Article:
During 2023, Generative AI (GenAI) was the talk of the town. Yet applied AI research on ecommerce extended far beyond.

We’ve witnessed an array of insightful research papers pushing the frontiers of technology and strategy. The broad spectrum of research articles, from advanced recommender systems to neural networks enhancing query understanding, has charted a course for imminent innovations. 

In the face of rapidly advancing technology, the “wait and see” approach is no longer viable. 2024 is the year business leaders will be tasked with adopting innovative technologies, with a keen eye on driving ROI. The cutting edge is here and now, presenting a prime opportunity for you to uncover its potential value.

Let’s explore some of the key research papers of the year that are guiding the ecommerce industry forward.

1. GNN-GMVO: Graph Neural Networks for Optimizing Gross Merchandise Value in Similar Item Recommendation

One major business metric for ecommerce companies is gross merchandise value (GMV). Unfortunately, traditional recommender models don’t typically account for this. 

That’s about to change with Walmart’s new paper, introducing GNN-GMVO, a Graph Neural Network architecture. GNN-GMVO focuses on optimizing GMV in similar-item recommendation tasks, emphasizing the importance of revenue-related objectives. 

By proposing a multi-objective decoder function and a refined edge construction framework, they enable the model to capture intricate item-item relations and enhance the recommendation accuracy without compromising revenue.

We’re really passionate about this topic at Coveo, as we’re a global leader in using artificial intelligence (AI) to transform search, recommendations and merchandising. We are currently working on a Scale AI project to develop machine learning and personalization algorithms that consider not only the revenue generated but also the overall profitability of a transaction. 

These algorithms will use new data about margins, storage costs, shipping costs, disposal costs, return costs and others to measure and optimize the end-customer full basket’s profitability.

2. Universal Multi-modal Multi-domain Pre-trained Recommendation

Recommending socks with shoes isn’t too difficult — but offering recommendations to a science fiction reader who also happens to love classical music? That’s a whole other ballgame. Making suggestions across industries (or in ML parlance, across domains) is a topic this paper from Tencent attempts to tackle. 

It proposes UniM2Rec, a pre-trained multi-modal multi-domain recommendation framework that learns universal representations of item contents and user preferences.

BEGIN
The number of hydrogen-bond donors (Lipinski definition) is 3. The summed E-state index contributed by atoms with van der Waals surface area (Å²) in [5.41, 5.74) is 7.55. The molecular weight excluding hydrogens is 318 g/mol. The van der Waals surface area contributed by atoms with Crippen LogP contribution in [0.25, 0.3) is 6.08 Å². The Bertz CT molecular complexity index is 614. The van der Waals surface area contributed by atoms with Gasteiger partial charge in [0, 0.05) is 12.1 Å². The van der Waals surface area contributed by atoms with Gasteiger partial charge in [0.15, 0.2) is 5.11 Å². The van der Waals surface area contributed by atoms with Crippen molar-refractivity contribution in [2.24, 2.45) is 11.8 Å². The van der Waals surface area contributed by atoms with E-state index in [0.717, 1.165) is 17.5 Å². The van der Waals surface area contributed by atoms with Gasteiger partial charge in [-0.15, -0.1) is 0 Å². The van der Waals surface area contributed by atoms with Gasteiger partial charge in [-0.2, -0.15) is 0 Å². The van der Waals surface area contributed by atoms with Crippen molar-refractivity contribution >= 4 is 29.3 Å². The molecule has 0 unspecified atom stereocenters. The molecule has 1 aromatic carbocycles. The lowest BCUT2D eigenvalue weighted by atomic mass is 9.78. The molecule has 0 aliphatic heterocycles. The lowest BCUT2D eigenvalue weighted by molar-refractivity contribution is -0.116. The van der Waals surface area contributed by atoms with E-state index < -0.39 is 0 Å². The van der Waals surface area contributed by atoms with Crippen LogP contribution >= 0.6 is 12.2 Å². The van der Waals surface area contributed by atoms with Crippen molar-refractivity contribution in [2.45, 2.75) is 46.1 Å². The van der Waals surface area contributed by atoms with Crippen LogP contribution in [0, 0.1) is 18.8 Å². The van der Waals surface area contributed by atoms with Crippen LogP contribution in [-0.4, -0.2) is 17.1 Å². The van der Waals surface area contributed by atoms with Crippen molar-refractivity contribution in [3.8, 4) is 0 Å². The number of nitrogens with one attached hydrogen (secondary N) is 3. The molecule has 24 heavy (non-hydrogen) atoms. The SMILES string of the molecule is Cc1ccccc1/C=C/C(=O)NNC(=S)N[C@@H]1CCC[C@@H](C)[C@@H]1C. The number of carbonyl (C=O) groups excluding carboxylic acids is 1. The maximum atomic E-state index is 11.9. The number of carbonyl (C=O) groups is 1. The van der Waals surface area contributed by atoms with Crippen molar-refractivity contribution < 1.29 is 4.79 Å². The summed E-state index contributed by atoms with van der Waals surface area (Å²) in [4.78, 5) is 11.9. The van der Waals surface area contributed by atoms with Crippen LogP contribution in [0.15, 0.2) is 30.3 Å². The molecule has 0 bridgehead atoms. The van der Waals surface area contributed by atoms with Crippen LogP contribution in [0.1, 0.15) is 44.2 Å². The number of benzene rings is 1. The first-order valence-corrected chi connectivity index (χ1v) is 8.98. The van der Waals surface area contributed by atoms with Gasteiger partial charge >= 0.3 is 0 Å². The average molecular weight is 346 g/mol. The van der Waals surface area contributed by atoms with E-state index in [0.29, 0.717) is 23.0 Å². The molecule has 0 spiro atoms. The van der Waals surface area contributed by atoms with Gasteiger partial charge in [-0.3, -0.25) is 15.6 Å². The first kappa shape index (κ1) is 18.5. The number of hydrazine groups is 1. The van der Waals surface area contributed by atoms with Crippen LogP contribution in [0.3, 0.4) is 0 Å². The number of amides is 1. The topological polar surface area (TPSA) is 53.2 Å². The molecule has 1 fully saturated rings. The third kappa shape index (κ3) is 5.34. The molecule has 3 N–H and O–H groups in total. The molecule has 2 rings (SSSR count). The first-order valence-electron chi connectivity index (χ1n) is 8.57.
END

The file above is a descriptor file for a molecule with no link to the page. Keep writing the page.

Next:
Unlike existing methods that use only item text, UniM2Rec incorporates multi-modal item contents (e.g. text and images) from all user-interacted domains. It constructs multi-modal item embeddings, projects them into a shared space using parametric whitening and mixture-of-experts, and encodes user behaviors chronologically.

At Coveo, we’ve extensively researched multi-modality — a case in point is our paper, Contrastive language and vision learning of general fashion concepts. Based on research led by Coveo and featuring a joint collaboration with Stanford University, Università Bocconi, Telepathy Labs and FARFETCH, it was recently published in Nature Scientific Reports

To help machines “think” like humans, they must be able to master general concepts. Through extensive benchmarks and novel tests, our paper shows that CLIP-like models can learn an industry — for example, fashion — and not just “one dataset”. In other words, you can train once, and re-use the model multiple times. 

Representing a significant advancement in the field, this means that by leveraging the approach detailed in the paper your ML model can recognize even improbable products such as “long nike dress” (Hint: it likely never appeared in any training set). The model discussed in our paper was trained on one of the biggest curated fashion catalogs in the world (Farfetch is one of the most successful shops in the world, with >800k items in store).  

3. LLaMA-E: Empowering E-commerce Authoring with Multi-Aspect Instruction Following

No two ads are alike. In an era of uber personalization, what’s targeted to one group is tweaked to appeal to another. Sometimes these changes are time-consuming; other times, they’re simply tedious. Altogether, this labor intensive process is a difficult one to scale, but Etsy introduces a potential solution. 

The paper outlines LLaMA-E, a series of large language models (LLMs) designed specifically for various ecommerce authoring tasks. These tasks involve creating compelling promotional content for products and services. The proposed LLMs are tailored to handle the complexities of ecommerce scenarios, incorporating domain-specific knowledge related to customers, sellers, and platforms. They are trained using an expanded instruction set created through a combination of domain expert input and a teacher model (GPT-3.5-turbo-301).